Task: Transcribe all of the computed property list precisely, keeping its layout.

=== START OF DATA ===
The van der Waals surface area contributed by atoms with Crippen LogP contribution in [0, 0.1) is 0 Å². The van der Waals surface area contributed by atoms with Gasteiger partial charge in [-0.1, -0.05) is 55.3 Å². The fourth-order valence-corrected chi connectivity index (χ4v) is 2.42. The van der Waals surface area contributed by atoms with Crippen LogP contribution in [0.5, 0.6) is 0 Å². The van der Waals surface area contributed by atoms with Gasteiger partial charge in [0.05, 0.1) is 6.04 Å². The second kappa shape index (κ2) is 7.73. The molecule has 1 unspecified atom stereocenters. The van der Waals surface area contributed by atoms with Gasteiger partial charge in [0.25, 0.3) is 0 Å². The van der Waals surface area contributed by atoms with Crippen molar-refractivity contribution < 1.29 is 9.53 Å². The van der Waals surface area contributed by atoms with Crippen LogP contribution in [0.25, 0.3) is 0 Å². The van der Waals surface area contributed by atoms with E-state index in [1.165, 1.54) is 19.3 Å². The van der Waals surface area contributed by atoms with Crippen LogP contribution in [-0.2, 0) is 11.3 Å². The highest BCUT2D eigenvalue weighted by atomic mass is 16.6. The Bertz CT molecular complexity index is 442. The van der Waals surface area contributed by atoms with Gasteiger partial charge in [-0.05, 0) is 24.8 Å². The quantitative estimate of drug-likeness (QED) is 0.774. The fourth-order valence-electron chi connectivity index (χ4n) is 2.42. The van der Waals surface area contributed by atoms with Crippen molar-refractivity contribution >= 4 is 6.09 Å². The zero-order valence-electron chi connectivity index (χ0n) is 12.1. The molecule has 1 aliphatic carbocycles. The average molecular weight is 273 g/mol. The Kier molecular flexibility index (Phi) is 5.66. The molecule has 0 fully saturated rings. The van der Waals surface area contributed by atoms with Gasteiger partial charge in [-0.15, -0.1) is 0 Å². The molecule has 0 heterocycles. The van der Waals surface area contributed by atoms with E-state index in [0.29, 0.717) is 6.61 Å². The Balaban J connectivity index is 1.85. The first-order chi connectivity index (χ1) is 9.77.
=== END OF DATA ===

The van der Waals surface area contributed by atoms with Crippen LogP contribution in [0, 0.1) is 0 Å². The van der Waals surface area contributed by atoms with Gasteiger partial charge in [-0.1, -0.05) is 55.3 Å². The fourth-order valence-corrected chi connectivity index (χ4v) is 2.42. The van der Waals surface area contributed by atoms with Crippen LogP contribution in [0.5, 0.6) is 0 Å². The van der Waals surface area contributed by atoms with Gasteiger partial charge in [0.05, 0.1) is 6.04 Å². The second kappa shape index (κ2) is 7.73. The molecule has 1 unspecified atom stereocenters. The van der Waals surface area contributed by atoms with Gasteiger partial charge in [0.25, 0.3) is 0 Å². The van der Waals surface area contributed by atoms with Crippen molar-refractivity contribution < 1.29 is 9.53 Å². The van der Waals surface area contributed by atoms with Crippen LogP contribution in [0.25, 0.3) is 0 Å². The van der Waals surface area contributed by atoms with E-state index in [1.165, 1.54) is 19.3 Å². The van der Waals surface area contributed by atoms with Crippen LogP contribution in [-0.2, 0) is 11.3 Å². The highest BCUT2D eigenvalue weighted by atomic mass is 16.6. The Bertz CT molecular complexity index is 442. The van der Waals surface area contributed by atoms with Gasteiger partial charge in [-0.05, 0) is 24.8 Å². The quantitative estimate of drug-likeness (QED) is 0.774. The fourth-order valence-electron chi connectivity index (χ4n) is 2.42. The van der Waals surface area contributed by atoms with Crippen molar-refractivity contribution >= 4 is 6.09 Å². The zero-order valence-electron chi connectivity index (χ0n) is 12.1. The molecule has 1 aliphatic carbocycles. The average molecular weight is 273 g/mol. The Kier molecular flexibility index (Phi) is 5.66. The molecule has 0 fully saturated rings. The van der Waals surface area contributed by atoms with Gasteiger partial charge in [-0.15, -0.1) is 0 Å². The molecule has 0 heterocycles. The van der Waals surface area contributed by atoms with E-state index in [0.29, 0.717) is 6.61 Å². The Balaban J connectivity index is 1.85. The first-order chi connectivity index (χ1) is 9.77.